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Ask the judge: Gangs of Montana

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I was asked about gangs in Montana the other day. How bad is the gang activity, how many gang members are in our state, what are some of the gang names, and what are gangs involved in? Some may be surprised by the answers.

First, there are over a thousand gang members in Montana as you read this. The number depends on how you define a gang member, what time of year it is, and even what is happening in Montana at any one time.

The gangs go by various names, including: Bloods (Piru Bloods, Neighborhood 5 Star Bloods, Rez Bloods), Crips (Mockpaw Crips, 18th St. Crips, 300 Block Crips), Nortenos (North Side Locos, Northern Barrio Locos, Varrio Catorce), Surenoes (Little Valley Locos or LVL, MS-13), Latin Kings, Juggalos, Modern Outlaws, Folk Nation-Gangster Disciples, MT Front Working Class Skins, White Supremists (Peckerwoods, Skinheads) and the Mexican Mafia. 

Some of these “gangs” are hybrids (a cross between gangs and neighborhood cronies), some are junior-high kids claiming colors, some are gang wannabees and some are genuine bad guys looking to make money in a place they see as “open” due to opportunity, lack of police manpower and lack of competition. All are looking for a sense of belonging. Most will end up incarcerated.

Some gangs are into graffiti, some participate in petty crime such as vandalism and theft, and many are looking to make money in the drug trade, particularly meth. Most gangs wear “colors,” often bandannas hanging out of their pockets. Most gangs also have symbols such as a star, crown, numbers, a pitchfork or a pyramid.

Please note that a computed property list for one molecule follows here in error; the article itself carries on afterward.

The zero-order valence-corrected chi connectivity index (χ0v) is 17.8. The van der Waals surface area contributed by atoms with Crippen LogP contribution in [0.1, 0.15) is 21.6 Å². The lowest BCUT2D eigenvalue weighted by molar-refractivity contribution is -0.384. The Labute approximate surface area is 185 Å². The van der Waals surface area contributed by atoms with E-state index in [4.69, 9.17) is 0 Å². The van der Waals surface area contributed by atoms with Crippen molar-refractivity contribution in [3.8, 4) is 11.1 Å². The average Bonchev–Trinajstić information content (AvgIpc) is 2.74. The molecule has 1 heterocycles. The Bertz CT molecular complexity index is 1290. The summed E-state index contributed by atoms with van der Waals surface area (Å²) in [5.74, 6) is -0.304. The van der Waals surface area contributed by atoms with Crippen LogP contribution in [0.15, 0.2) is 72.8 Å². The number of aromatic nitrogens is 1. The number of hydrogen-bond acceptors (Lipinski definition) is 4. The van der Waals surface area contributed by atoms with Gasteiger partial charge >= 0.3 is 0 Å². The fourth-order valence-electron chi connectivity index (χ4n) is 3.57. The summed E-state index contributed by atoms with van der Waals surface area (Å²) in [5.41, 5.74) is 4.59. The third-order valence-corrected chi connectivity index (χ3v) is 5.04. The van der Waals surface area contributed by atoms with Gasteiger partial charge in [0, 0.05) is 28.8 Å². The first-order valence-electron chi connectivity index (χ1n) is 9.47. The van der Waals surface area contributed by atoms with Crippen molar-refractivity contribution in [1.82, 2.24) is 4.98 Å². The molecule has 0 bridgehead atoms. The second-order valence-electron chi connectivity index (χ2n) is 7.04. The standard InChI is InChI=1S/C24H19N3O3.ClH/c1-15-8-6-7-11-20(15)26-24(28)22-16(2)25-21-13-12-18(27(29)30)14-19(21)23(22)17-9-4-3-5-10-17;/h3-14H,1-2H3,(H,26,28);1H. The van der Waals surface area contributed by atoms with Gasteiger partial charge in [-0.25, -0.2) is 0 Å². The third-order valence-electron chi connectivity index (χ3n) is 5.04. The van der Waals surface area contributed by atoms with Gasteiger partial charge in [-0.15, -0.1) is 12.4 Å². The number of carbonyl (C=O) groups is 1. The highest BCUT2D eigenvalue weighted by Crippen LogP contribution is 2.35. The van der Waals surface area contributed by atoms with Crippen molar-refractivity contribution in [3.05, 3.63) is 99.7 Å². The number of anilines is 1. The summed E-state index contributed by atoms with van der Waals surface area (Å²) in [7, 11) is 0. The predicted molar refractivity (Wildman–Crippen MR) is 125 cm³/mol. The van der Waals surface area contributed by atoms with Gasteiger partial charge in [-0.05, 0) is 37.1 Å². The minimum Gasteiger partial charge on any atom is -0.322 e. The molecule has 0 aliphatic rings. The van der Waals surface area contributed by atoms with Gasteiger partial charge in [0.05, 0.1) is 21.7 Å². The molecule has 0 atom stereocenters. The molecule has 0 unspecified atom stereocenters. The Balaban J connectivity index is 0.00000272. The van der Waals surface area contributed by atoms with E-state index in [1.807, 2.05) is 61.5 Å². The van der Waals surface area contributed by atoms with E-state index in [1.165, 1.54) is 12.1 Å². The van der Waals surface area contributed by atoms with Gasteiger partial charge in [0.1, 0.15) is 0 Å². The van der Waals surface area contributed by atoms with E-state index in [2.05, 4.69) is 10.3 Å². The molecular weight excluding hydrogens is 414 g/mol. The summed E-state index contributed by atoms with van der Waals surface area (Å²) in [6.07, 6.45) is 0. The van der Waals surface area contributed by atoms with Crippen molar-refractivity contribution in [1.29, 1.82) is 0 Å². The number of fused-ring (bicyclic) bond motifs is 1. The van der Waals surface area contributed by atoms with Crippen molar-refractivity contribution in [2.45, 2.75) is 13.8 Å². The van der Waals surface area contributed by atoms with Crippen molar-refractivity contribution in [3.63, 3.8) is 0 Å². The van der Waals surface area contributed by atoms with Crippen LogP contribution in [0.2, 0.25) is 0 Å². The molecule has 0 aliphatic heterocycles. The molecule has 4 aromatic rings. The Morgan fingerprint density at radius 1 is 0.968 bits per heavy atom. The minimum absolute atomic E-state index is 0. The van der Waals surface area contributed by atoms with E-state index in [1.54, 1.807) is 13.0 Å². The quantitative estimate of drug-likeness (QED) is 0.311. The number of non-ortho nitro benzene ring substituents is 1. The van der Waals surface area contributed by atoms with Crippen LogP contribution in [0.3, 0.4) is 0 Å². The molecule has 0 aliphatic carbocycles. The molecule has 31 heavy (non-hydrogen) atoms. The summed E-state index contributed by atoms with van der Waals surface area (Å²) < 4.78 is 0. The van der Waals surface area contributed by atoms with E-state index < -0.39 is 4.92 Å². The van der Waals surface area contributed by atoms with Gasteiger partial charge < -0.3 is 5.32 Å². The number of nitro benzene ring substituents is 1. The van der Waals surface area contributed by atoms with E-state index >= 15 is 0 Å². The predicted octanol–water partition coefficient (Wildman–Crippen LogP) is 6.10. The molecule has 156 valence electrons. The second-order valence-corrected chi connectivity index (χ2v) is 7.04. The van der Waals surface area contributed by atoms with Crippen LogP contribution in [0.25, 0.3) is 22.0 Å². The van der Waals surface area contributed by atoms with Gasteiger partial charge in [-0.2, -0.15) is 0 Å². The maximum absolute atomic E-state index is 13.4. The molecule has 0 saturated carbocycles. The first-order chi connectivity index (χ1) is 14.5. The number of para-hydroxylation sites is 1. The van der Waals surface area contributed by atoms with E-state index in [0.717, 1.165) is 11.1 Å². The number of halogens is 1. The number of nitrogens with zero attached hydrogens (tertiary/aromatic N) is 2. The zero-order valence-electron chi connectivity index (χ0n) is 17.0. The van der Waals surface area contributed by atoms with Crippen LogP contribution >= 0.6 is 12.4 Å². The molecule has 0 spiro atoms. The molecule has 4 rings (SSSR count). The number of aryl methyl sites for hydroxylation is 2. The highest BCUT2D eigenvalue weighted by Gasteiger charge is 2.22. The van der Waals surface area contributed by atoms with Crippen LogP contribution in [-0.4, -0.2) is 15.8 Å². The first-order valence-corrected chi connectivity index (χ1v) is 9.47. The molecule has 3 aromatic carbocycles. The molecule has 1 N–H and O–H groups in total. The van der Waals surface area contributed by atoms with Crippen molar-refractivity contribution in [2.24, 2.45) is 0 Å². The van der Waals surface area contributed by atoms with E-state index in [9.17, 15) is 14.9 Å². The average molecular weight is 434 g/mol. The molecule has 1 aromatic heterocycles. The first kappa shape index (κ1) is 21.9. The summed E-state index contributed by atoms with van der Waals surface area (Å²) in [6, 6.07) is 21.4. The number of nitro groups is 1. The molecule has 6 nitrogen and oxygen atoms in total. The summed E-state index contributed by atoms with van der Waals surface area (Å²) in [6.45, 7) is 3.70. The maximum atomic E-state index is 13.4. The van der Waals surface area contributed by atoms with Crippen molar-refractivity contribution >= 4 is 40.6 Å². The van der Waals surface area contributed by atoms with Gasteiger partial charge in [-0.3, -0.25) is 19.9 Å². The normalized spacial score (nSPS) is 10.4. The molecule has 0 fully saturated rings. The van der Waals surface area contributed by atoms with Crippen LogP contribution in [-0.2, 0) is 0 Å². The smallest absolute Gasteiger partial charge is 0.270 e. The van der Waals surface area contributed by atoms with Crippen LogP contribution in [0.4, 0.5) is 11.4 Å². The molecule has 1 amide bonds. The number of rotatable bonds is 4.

We have gang members from other states, often California, who move here or transfer their probation here to “start a business” such as drug trafficking, prostitution or something similar. One in 14 inmates in the Montana prison system has gang ties. The problem is growing, unfortunately.

I recall about two decades ago when gangs such as the Bloods and Crips first came to Billings, law enforcement would arrest them if they jaywalked, littered or had a tail light out. They got the picture that they were not welcome, and many left. Law enforcement is currently having a hard time keeping up due to stretched resources. The jail is well over capacity, so where to put criminals is an issue. This opens up our city to gang exploitation.

Lest I not leave you with all bad news, we do have a Regional Gang Task Force which meets regularly to strategize on how to use the resources available to combat the gang problem. These unsung heroes make a difference. While this picture of gangs in Montana is not a pretty one, and may even come as a shock to some, forewarned is forearmed, and it is better to be aware of what is occurring so we can have a statewide discussion on how to deal with this gang issue we all face, directly or indirectly.

Russell Fagg has been a judge for more than 22 years, and has handled more than 25,000 cases. Fagg is former president of the Montana Judges Association and served two terms in the Montana legislature. 

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